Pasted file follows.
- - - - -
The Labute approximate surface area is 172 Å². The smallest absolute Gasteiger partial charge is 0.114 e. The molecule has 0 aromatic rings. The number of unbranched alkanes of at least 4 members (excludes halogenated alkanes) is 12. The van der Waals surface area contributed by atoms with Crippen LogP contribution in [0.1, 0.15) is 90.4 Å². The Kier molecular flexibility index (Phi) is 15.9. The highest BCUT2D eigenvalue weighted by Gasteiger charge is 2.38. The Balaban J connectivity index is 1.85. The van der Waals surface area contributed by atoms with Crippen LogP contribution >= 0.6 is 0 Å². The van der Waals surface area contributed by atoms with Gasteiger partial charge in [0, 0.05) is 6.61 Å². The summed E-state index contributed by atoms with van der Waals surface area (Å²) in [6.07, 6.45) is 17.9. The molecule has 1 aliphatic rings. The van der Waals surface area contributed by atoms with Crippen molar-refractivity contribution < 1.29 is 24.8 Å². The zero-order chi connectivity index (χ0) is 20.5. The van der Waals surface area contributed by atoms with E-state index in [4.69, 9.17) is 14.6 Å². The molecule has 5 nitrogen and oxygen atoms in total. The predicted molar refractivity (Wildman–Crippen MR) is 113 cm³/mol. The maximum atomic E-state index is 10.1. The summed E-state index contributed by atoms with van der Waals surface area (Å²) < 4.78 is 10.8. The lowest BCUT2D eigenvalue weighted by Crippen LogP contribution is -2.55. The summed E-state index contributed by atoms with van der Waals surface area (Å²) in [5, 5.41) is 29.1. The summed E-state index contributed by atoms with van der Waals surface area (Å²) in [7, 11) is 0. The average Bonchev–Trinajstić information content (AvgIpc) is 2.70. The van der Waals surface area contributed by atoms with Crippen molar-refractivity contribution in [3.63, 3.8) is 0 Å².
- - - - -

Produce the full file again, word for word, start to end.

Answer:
The Labute approximate surface area is 172 Å². The smallest absolute Gasteiger partial charge is 0.114 e. The molecule has 0 aromatic rings. The number of unbranched alkanes of at least 4 members (excludes halogenated alkanes) is 12. The van der Waals surface area contributed by atoms with Crippen LogP contribution in [0.1, 0.15) is 90.4 Å². The Kier molecular flexibility index (Phi) is 15.9. The highest BCUT2D eigenvalue weighted by Gasteiger charge is 2.38. The Balaban J connectivity index is 1.85. The van der Waals surface area contributed by atoms with Crippen LogP contribution >= 0.6 is 0 Å². The van der Waals surface area contributed by atoms with Gasteiger partial charge in [0, 0.05) is 6.61 Å². The summed E-state index contributed by atoms with van der Waals surface area (Å²) in [6.07, 6.45) is 17.9. The molecule has 1 aliphatic rings. The van der Waals surface area contributed by atoms with Crippen molar-refractivity contribution < 1.29 is 24.8 Å². The zero-order chi connectivity index (χ0) is 20.5. The van der Waals surface area contributed by atoms with E-state index in [4.69, 9.17) is 14.6 Å². The molecule has 5 nitrogen and oxygen atoms in total. The predicted molar refractivity (Wildman–Crippen MR) is 113 cm³/mol. The maximum atomic E-state index is 10.1. The summed E-state index contributed by atoms with van der Waals surface area (Å²) < 4.78 is 10.8. The lowest BCUT2D eigenvalue weighted by Crippen LogP contribution is -2.55. The summed E-state index contributed by atoms with van der Waals surface area (Å²) in [5, 5.41) is 29.1. The summed E-state index contributed by atoms with van der Waals surface area (Å²) in [7, 11) is 0. The average Bonchev–Trinajstić information content (AvgIpc) is 2.70. The van der Waals surface area contributed by atoms with Crippen molar-refractivity contribution in [3.63, 3.8) is 0 Å².